“I’m sorry to disturb you; it’s just that I’m not sure who else to talk to.”
Masha steps back from her door and motions to the kitchen. “Come in, Anna, let’s talk over some tea.”
As the kettle boils, Masha is filled in.
“The winter curse,” she replies. Anna frowns.
“That’s what my mother called it. People spend too much time indoors; they start to go a bit crazy. Then, the temperature drops, they get sick, the electricity bills tower, they worry about how they’re going to pay for the heat and the new boots and then the kids start coughing…” Masha sighs. “The winter curse.”
“I don’t think Nick cares about the winter curse.”
“Well, that’s his folly,” Masha pours the tea, “I’m picking the girls up from school in a few hours. He gets home late, give him the letter then. The girls can sleep in my room.” There’s a pause. “Ever since Kostya died, I can’t handle sleeping in there. I like the lounge now, with the television. Radiation is better than a lonely bed.” Masha smiles at Anna and reaches over to pat her hand.
“People leave all the time. They’ll adjust,” says Masha, and she cranks open the kitchen window to a sliver; just enough to see neighbourhood children on their slow walk home from school.
“I should get going,” she adds. “The girls will be finished soon. Don’t worry too much. It’s all in God’s hands now.”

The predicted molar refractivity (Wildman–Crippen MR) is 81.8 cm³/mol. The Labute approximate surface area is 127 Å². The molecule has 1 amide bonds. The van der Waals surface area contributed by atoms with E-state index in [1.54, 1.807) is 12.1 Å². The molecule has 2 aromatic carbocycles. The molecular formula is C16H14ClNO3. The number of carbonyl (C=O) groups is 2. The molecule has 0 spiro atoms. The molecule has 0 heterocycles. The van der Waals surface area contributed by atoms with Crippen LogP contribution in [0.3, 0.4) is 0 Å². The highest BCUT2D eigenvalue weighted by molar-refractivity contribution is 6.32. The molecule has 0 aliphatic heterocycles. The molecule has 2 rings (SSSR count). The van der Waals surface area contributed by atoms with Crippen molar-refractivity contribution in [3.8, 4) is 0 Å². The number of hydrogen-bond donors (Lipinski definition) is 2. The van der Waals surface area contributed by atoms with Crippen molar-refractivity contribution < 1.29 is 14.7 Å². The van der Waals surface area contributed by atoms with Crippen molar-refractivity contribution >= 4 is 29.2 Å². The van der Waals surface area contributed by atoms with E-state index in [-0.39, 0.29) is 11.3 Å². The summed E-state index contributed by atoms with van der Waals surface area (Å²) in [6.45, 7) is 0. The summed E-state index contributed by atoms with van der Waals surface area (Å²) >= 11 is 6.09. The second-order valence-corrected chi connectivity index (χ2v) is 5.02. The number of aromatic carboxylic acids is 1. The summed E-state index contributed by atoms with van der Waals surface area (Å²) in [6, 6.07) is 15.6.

The apartment is cold and empty. No children, no wife, no life at all. Coats hang loosely from the rack, no longer stuffed together like sardines. Snow flutters in through the open kitchen window, but before he has time to close it, there’s a persistent knocking on his door.
“Oh, evening, Anna, this really isn’t a good time for me.”
“It’s cold in here. Open that window any further, and the Snow Kingdom will march on in.”
“Really, this isn’t –” The letter is held out. “Oh, wrong address again?”
“I’m sorry Nick, Vera gave it to me.”
To Nick, the room feels a lot colder. The reality begins to sink in. He grabs the letter and rips it open. Words upon words, excuses, apologies, nothing of substance.
“She can’t do this to me. Surely not.” Nick grabs his car keys. “I have to go. I need to find her.” Faster than two shakes of a lamb’s tail, Nick leaves, marching past Anna, through the hallway and down the stairs. Twelve flights, but he has no patience to wait for the elevator.
“My lord, Nick, you’re going to freeze!” Anna yells, but he’s gone, so it’s up to her to grab a coat and a scarf and race after him.
When Anna catches up, he’s sitting in his car, head in his hands, turning the key over and over.
“The engine’s frozen. It’s too cold to start.”
They sit in silence, until he lifts his head. “There’s no point. What on Earth am I going to do?”
“Well, first, come back inside and drink some tea.”
It goes quiet for a long while, until Nick says, “the girls…”
“Are with Masha.”
“I need to think over this.” He accepts the scarf and coat, and they step out of the car.
There, in the late night, they both see her, standing regal as can be. Crown of ice, powder blue hair, a coat so white it seems to have fallen straight from heaven. Then, just as she looks straight at them, the wind changes direction, and she is gone.
The coldest winters have the warmest summers, his mother always said, and the Snow Queen only came out when the lakes froze solid and the children caught colds.
“I think I’ll be just fine,” says Nick, and for the first time since Vera’s pregnancy, he begins to see a good future for himself and his girls.